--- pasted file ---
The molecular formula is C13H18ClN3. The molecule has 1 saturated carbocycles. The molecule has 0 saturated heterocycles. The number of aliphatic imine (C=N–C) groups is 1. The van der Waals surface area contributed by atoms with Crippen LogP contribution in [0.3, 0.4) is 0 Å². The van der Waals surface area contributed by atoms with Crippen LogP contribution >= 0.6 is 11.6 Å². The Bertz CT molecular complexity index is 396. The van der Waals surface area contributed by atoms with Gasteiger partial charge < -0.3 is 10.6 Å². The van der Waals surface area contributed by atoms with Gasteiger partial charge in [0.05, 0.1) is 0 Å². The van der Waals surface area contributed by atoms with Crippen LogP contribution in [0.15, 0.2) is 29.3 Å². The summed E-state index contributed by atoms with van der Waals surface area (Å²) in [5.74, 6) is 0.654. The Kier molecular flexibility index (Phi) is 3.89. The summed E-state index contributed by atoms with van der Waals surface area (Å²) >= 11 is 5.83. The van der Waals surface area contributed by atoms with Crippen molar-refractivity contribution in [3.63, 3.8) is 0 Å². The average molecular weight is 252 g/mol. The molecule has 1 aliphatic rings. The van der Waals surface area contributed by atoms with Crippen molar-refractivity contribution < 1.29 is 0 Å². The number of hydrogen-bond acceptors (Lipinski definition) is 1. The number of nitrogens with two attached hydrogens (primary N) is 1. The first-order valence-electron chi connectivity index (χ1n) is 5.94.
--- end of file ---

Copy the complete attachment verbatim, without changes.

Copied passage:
The molecular formula is C13H18ClN3. The molecule has 1 saturated carbocycles. The molecule has 0 saturated heterocycles. The number of aliphatic imine (C=N–C) groups is 1. The van der Waals surface area contributed by atoms with Crippen LogP contribution in [0.3, 0.4) is 0 Å². The van der Waals surface area contributed by atoms with Crippen LogP contribution >= 0.6 is 11.6 Å². The Bertz CT molecular complexity index is 396. The van der Waals surface area contributed by atoms with Gasteiger partial charge < -0.3 is 10.6 Å². The van der Waals surface area contributed by atoms with Gasteiger partial charge in [0.05, 0.1) is 0 Å². The van der Waals surface area contributed by atoms with Crippen LogP contribution in [0.15, 0.2) is 29.3 Å². The summed E-state index contributed by atoms with van der Waals surface area (Å²) in [5.74, 6) is 0.654. The Kier molecular flexibility index (Phi) is 3.89. The summed E-state index contributed by atoms with van der Waals surface area (Å²) >= 11 is 5.83. The van der Waals surface area contributed by atoms with Crippen molar-refractivity contribution in [3.63, 3.8) is 0 Å². The average molecular weight is 252 g/mol. The molecule has 1 aliphatic rings. The van der Waals surface area contributed by atoms with Crippen molar-refractivity contribution < 1.29 is 0 Å². The number of hydrogen-bond acceptors (Lipinski definition) is 1. The number of nitrogens with two attached hydrogens (primary N) is 1. The first-order valence-electron chi connectivity index (χ1n) is 5.94.